- Rubber-Forehead Aliens: The Manos, being completely humanoid except that they have enormous hands with dozens of fingers... and large foreheads.
- Scenery Gorn: Many places and landmarks of late 1950s Buenos Aires are carefully reproduced, and destroyed. And then the entire city is nuked.
- Shown Their Work: a great deal of the success of El Eternauta was due to the lavishing depictions of Buenos Aires Solano made, with landmarks as Plaza Italia, Estadio Monumental, Zoológico Municipal or the Congress Building being invaded and devastated by aliens. The different ethnic and social types of Argentina, the decoration, cars, guns, just everything is extremely accurate, in order to make the invasion trope very real, and the perspective of this 20 Minutes into the Future scenario more dreadful for the 1950's reader.
- Slave Mooks: Every single enemy we see turns out to be naught but a fear- or mind-controlled slave to the REAL invaders.
- Stay in the Kitchen: The role of Elena, Juan Salvo's wife and the only significant woman in the story, is pretty much just to prepare food for the male protagonists and take care of her and Juan's daughter, Marta. When the male characters join a group of surviving soldiers, no one seems to even consider Elena and Marta could leave the house with them, even though the 12-year old Pablo is apparently mature enough to do so. There doesn't seem to be any other women in the group of civilians who've joined the soldiers, which suggests other female survivors were left in their homes as well.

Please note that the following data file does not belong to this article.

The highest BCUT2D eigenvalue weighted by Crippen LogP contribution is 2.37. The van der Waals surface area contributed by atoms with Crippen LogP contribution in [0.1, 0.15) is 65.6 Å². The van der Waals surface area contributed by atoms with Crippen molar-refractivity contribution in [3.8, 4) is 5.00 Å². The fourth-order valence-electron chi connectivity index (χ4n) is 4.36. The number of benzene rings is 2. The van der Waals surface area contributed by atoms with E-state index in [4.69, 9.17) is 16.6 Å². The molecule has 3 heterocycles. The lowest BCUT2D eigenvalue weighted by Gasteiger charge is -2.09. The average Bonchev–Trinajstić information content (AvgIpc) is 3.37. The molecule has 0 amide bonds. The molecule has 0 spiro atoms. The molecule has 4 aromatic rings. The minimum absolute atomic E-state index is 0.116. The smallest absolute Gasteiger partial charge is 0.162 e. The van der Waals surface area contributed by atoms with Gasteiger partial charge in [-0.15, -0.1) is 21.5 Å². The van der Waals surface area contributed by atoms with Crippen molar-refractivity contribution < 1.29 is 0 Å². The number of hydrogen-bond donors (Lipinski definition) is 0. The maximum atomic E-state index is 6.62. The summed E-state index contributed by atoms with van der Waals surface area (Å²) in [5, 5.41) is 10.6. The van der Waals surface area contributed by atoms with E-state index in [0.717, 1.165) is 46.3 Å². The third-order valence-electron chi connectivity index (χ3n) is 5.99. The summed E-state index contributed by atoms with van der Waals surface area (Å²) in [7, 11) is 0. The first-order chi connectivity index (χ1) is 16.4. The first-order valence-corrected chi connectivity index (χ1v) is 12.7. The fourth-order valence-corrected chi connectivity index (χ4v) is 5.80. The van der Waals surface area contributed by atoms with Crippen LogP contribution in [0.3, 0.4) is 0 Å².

- Steam Punk: A very curious and early approach. In the Second Part, the Cave People are subjected by a Higher-Tech Species that have been stranded for centuries because of a malfunctioning spaceship and are quite bitter about it. Limited in their high tech supplies and armory, they keep the Cave People enslaved and unable to advance technologically, using an army of ferocious artificial humans and Humungous Wooden Steam-Propelled Tanks with one-shot cannons and flamethrowers. It sounds ridiculous, and one of the characters even points it out, but the "mano" quite calmly explains to him that as crude as it looks, it works just swell against unarmed cavemen. In this grim universe, rocks don't beat flamethrowers.
- Tagalong Kid: Pablo in the first part.
- Talking the Monster to Death: The information obtained by Juan Salvo from the first Hand and how they are actually being controlled by a fear gland probes to be massively useful later on trough the series.
- Professor Favalli manages to be the first to weaponize this knowledge and it's as awesome as it sounds.
- The Capital of Brazil Is Buenos Aires: Averted, since both writer and artist are Porteños (i.e. from Buenos Aires). See Shown Their Work.
- The Day of the Triffids: A probable source of inspiration. Oesterheld never stated so, but there is an Argentinean translation of the novel published in 1956, and he was a Sci-Fi fan (he even directed a Sci-Fi and science magazine, Más Allá ("Beyond")), so it's not farfetched.
- The End of the World as We Know It: if not the end of the world, period.
- The Load: Mosca the historian makes no attempt at making himself useful, concerned only with writing everything down for posterity. No wonder he becomes the Butt-Monkey on a couple occasions.
- The Professor: Favalli.
- The Watcher: In the second part, a good invader kindof has this role.
- Vichy Earth: Implied by some "Mano" that this is what will become of the planet if The Resistance loses (humans made slave labor and resources plundered). Then, at the end, its implied by another "Mano" that this actually came to pass after Earth fell.
- Zee Rust: Alien technology seems quite outdated and camp-material, but, well, the same thing happens with just any Sci-Fi comic of that decade. Actually, put in context, some thingamajigs still look pretty cool and/or deadly. The trope runs very straight for the futuristic Buenos Aires of the mediocre and apocryphal Third Part made the 80s.